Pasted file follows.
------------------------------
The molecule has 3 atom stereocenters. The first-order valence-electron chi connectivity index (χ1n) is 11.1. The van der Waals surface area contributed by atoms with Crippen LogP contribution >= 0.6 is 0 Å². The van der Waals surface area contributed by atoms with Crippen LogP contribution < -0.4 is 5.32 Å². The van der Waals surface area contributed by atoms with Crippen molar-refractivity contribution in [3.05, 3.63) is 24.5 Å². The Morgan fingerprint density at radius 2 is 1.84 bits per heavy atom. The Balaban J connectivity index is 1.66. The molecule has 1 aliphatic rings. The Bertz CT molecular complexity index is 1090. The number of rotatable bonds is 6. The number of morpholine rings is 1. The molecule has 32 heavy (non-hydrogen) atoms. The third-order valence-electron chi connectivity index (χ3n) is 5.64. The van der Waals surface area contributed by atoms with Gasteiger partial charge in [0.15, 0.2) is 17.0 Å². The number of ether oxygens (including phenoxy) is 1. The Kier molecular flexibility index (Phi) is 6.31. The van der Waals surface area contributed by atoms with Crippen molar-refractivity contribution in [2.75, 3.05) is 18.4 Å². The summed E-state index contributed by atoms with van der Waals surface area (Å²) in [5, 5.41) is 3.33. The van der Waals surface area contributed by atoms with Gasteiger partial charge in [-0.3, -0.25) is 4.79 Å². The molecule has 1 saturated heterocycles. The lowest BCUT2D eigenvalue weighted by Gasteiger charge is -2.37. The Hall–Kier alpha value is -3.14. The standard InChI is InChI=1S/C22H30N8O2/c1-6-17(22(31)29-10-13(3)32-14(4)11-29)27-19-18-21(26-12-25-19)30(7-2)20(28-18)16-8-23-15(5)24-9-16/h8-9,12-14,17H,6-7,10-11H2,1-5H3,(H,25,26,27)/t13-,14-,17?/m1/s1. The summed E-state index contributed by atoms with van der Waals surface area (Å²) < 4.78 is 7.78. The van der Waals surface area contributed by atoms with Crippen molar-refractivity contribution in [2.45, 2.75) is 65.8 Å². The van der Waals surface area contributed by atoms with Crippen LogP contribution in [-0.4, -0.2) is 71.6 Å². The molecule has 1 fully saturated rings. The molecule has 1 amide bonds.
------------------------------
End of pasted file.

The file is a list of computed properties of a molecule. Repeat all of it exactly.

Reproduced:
The molecule has 3 atom stereocenters. The first-order valence-electron chi connectivity index (χ1n) is 11.1. The van der Waals surface area contributed by atoms with Crippen LogP contribution >= 0.6 is 0 Å². The van der Waals surface area contributed by atoms with Crippen LogP contribution < -0.4 is 5.32 Å². The van der Waals surface area contributed by atoms with Crippen molar-refractivity contribution in [3.05, 3.63) is 24.5 Å². The Morgan fingerprint density at radius 2 is 1.84 bits per heavy atom. The Balaban J connectivity index is 1.66. The molecule has 1 aliphatic rings. The Bertz CT molecular complexity index is 1090. The number of rotatable bonds is 6. The number of morpholine rings is 1. The molecule has 32 heavy (non-hydrogen) atoms. The third-order valence-electron chi connectivity index (χ3n) is 5.64. The van der Waals surface area contributed by atoms with Gasteiger partial charge in [0.15, 0.2) is 17.0 Å². The number of ether oxygens (including phenoxy) is 1. The Kier molecular flexibility index (Phi) is 6.31. The van der Waals surface area contributed by atoms with Crippen molar-refractivity contribution in [2.75, 3.05) is 18.4 Å². The summed E-state index contributed by atoms with van der Waals surface area (Å²) in [5, 5.41) is 3.33. The van der Waals surface area contributed by atoms with Gasteiger partial charge in [-0.3, -0.25) is 4.79 Å². The molecule has 1 saturated heterocycles. The lowest BCUT2D eigenvalue weighted by Gasteiger charge is -2.37. The Hall–Kier alpha value is -3.14. The standard InChI is InChI=1S/C22H30N8O2/c1-6-17(22(31)29-10-13(3)32-14(4)11-29)27-19-18-21(26-12-25-19)30(7-2)20(28-18)16-8-23-15(5)24-9-16/h8-9,12-14,17H,6-7,10-11H2,1-5H3,(H,25,26,27)/t13-,14-,17?/m1/s1. The summed E-state index contributed by atoms with van der Waals surface area (Å²) < 4.78 is 7.78. The van der Waals surface area contributed by atoms with Crippen molar-refractivity contribution in [2.45, 2.75) is 65.8 Å². The van der Waals surface area contributed by atoms with Crippen LogP contribution in [-0.4, -0.2) is 71.6 Å². The molecule has 1 fully saturated rings. The molecule has 1 amide bonds.